Evans heard the sound of windows being opened, and he reached for the one close to him. Few drops still found their way in, but they were tiny enough to be ignored. He looked through the window, and he remembered his home—the gloom that seemed to have moved in; and his breakfast he had left on the kitchen table, untouched. Evans, with the back of his palm, felt his neck. He did not feel sick, and his temperature was fairly normal. Still his loss of appetite was real. Though it was almost noon, Evans still had no desire to eat.
Evans felt a hand on his shoulder. And a voice that was too familiar asked, “Is it fine?” Ijeoma Nweze stood close, her notebook displayed before him. Her smile showed she was pleased with what she had drawn, she merely wanted someone else to admire her attempt.
“It is fine.” Evans said, even before he had considered the drawing. When he did, he realised it was really good. “You drew it yourself?”
“Yes.” Ijeoma beamed.
“Maybe you will draw for me.” Evans was surprised at his words, and that was the second time that morning.
“Don’t worry, when you are ready, just tell me.” Ijeoma responded. Maybe she may not mind copying my note too, he thought. He considered Ijeoma’s handwriting and frowned a bit, but he quickly consoled himself, knowing that the need to have a complete note was more weightier than anything else. He prayed Ijeoma would be willing to extend her help a little further. His tensed mood brightened a bit, and he smiled.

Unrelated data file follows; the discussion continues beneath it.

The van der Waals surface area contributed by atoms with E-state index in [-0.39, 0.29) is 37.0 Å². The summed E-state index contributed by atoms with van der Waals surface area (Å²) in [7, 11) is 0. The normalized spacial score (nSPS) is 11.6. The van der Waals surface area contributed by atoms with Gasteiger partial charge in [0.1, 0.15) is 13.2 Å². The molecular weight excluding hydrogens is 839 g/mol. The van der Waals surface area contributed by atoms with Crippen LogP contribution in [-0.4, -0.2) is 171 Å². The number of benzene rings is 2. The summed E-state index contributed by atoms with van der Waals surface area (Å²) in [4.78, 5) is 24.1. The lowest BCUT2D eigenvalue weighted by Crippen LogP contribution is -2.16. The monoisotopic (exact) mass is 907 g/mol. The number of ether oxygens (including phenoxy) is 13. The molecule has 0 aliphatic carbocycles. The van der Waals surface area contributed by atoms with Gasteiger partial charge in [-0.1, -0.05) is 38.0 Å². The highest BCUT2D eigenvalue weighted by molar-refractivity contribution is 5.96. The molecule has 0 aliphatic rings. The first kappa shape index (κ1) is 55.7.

“Are you okay?” he heard Ijeoma ask.
“You look a bit distant these days—and worn out too.” Her choice of words were impressive, and, unlike her. Evans smiled. He considered the girl in front of him: Ijeoma’s breasts even seemed bigger; and her hips, fuller.
“Good.” Ijeoma remarked, before she hurried away, likely to show someone else her drawing. She stopped abruptly, and with ease, she quickly bridged the short distance between them. “What about that novel you were reading the other day, the one you wouldn’t allow me to touch. Have you finished reading it?”
“Can you borrow me?”
Evans remembered that Ijeoma had promised to help him. “I left it at home. Maybe tomorrow.” He had lied, and the next day, if Ijeoma bothered to ask, he would lie again. The steamy romance novel, marked with red ink, was inside his bag. The one marked with yellow ink was there too. For days, Evans had touched both novels only when he searched his school bag. His interest in erotic tales had recently declined.
Evans felt bored all of a sudden, and strangely—alone. Someone reached for the window, near him, to close it. The tiny drops had increased in size, and Evans had not noticed.
Evans pulled a small paper bag from his wardrobe; a pile of old clothes had earlier concealed its presence there. The last time he had done this was over a year ago—just another routine check it had been. This time, it was not. As Evans examined the paper bag, he was not surprised when he noticed few wet spots on it. The nauseating smell of its content had declined over the years.
Evans heaved as he opened it.
The paper bag contained few tablets; those tablets, Evans was sure, had expired a long time ago. They were the tablets his mother had given him, ten years ago, after he complained of a throbbing headache. A feigned headache. First, Nneoma had been worried because the content of the food flask Evans had taken to Steve’s flat had not been touched. Then Evans, though six, at that time, had thought of an excuse—I couldn’t eat; I had a headache, and I was weak. Truly, the musky smell of Steve’s pubic hair had filled his nostrils, so much that he could not eat. Now, ten years after, Evans was glad he had kept those tablets safe. He was sure they would easily provide a welcome escape from: an uncertain future; the thought of Steve, and that first kiss; and, the persistent gloom around him.
Watch Out for Chapter Twelve…